LSAT & Law School Blog

3 Ways To Work with an LSAT Tutor

Posted by Jayeeta Kundu on Tue, Apr 23, 2013 @ 12:01 PM

lsat tutors and examThere are many ways to have a great experience with an LSAT tutor. The key is to decide what role you want the tutor to play in your LSAT preparation.  One sure-fire way to have a bad experience is to develop a certain set of expectations, not communicate those expectations to your tutor, and then become frustrated as the sessions come and go and you aren’t getting what you expected from the relationship.

As you think about hiring an LSAT tutor, it can be a good idea to keep three tutor “archetypes” in mind.  Obviously, your tutor might be a bit of a combination of these three archetypes, but if you read through the three descriptions below and identify better with one than the others, then you can communicate those expectations to your tutor (and choose the right tutor in the first place).

Three  Ways to Work with an LSAT Tutor

Here are the three types of LSAT tutors that students typically seek:

1. Guide/Mentor Tutor

  • Your tutor is with you every step of the way in your LSAT prep process.
  • In your first meeting you craft a personal study plan with the tutor.
  • Your tutor helps you stay on track with the study plan by assigning homework and checking in regularly.
  • You and your tutor meet on a regular basis, at least once a week, to work on developing your skills.
  • You modify your study plan periodically to reflect your growth as you progress through the study plan.
  • This type of tutor works best for students who have lots of time before the LSAT and like have formal structure to their tutoring relationships.
  • Note of caution – if you’re looking for this type of tutoring relationship, and the potential tutor you’re evaluating seems brilliant but really unstructured and doesn’t even talk about study planning when describing his or her approach, then this particular tutor probably isn’t the one for you.
  • Another note of caution – you still “own” your LSAT prep.  Don’t use a tutor as a crutch – you need to understand the core concepts tested on the LSAT on a deep level on your own, not just when the tutor explains them.

2. “On-Call” Tutor

  • You create a study plan together.
  • Then your tutor is available to answer specific questions for an hour every week or so.
  • You do most of your studying on your own and design your own homework plans.
  • You tutor serves more as a specialist, who you turn to in those few areas that are tougher for you, or to help you understand the really difficult problems.
  • This tutor is ideal for the student who has already done a decent amount of self-study and is looking for specific guidance to break into the higher tier scores.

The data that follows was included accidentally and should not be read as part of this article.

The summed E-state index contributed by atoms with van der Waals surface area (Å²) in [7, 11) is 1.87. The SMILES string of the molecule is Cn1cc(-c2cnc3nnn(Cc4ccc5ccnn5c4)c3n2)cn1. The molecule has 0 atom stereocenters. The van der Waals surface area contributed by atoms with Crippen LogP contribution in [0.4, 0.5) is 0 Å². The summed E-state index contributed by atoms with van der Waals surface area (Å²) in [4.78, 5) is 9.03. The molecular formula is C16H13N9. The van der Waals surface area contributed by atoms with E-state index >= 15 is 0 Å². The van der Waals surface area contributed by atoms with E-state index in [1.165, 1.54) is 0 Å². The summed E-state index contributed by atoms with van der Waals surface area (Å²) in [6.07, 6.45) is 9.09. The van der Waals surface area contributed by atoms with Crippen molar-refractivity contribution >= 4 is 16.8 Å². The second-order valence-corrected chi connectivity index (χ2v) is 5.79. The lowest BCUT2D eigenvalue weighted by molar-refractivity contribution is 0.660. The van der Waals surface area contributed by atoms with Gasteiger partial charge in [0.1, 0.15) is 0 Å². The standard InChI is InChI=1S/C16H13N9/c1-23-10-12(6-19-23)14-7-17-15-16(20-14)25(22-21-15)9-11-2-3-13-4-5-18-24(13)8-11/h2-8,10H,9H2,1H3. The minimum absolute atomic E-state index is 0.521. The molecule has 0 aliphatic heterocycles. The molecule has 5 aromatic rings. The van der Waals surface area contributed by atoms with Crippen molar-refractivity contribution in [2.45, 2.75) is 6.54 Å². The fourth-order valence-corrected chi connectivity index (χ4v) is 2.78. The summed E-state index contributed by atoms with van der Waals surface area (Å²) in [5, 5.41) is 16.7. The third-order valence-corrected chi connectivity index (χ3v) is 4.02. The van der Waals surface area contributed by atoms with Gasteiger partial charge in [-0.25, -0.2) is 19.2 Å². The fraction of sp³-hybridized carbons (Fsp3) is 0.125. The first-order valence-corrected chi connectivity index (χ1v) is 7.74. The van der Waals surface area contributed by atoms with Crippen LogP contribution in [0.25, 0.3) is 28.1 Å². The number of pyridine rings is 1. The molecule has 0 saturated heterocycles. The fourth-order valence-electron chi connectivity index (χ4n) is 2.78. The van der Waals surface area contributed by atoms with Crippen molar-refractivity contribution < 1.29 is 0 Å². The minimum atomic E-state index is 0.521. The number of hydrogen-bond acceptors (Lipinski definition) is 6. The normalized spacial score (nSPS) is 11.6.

3. “Crash Course” Tutor

  • Your tutor dives in and helps you on specific areas where you are weakest.
  • There is no real formal study plan.
  • Meetings with your tutor run more on a triage system, focuses on areas where you are missing “easy” points.
  • This type of tutor is ideal when you have little time to prepare for the test and need to bolster your basic skills in one area quickly.
  • This type of tutor may also work well for students who are solid in most areas of the LSAT, but are weak in one section, for example, a student that needs focused LSAT Logic Games tutoring.

A note of caution on options 2 and 3 above – if you think an on-call or a crash course tutor makes sense for you, make sure you are realistic as you assess your progress as your test-date nears.    Trying to work with a tutor at the last minute, weeks before your test, can be stressful.  So, if you are going to use the “on-call” or “crash-course” approach with an LSAT tutor, plan your tutoring sessions far enough in advance.

Summary

LSAT tutoring can be expensive relative to self-study or LSAT classes, yet at the same time, private, customized help on the LSAT can help you achieve a score that you otherwise would not have achieved – if you use an LSAT tutor effectively and efficiently.  Identifying which of the above three “tutor types” would work best for you can help you identify the right LSAT tutor and work with him or her in the right way.   Good luck.

About the Author

Jayeeta Kundu is one of MyGuru’s most senior LSAT tutors.  She’s been an in-person LSAT tutor in Chicago for the past several years while obtaining her law degree from the University of Chicago.  Her undergraduate degree is in Physics and Economics from Reed College, and she holds a M.S. in Technology from MIT as well.  She’s worked at several of the larger, well known national test prep companies, tutoring for the SAT, GRE, GMAT, and of course, the LSAT.  She is also currently an cademic counselor at the University of Chicago law school.

 

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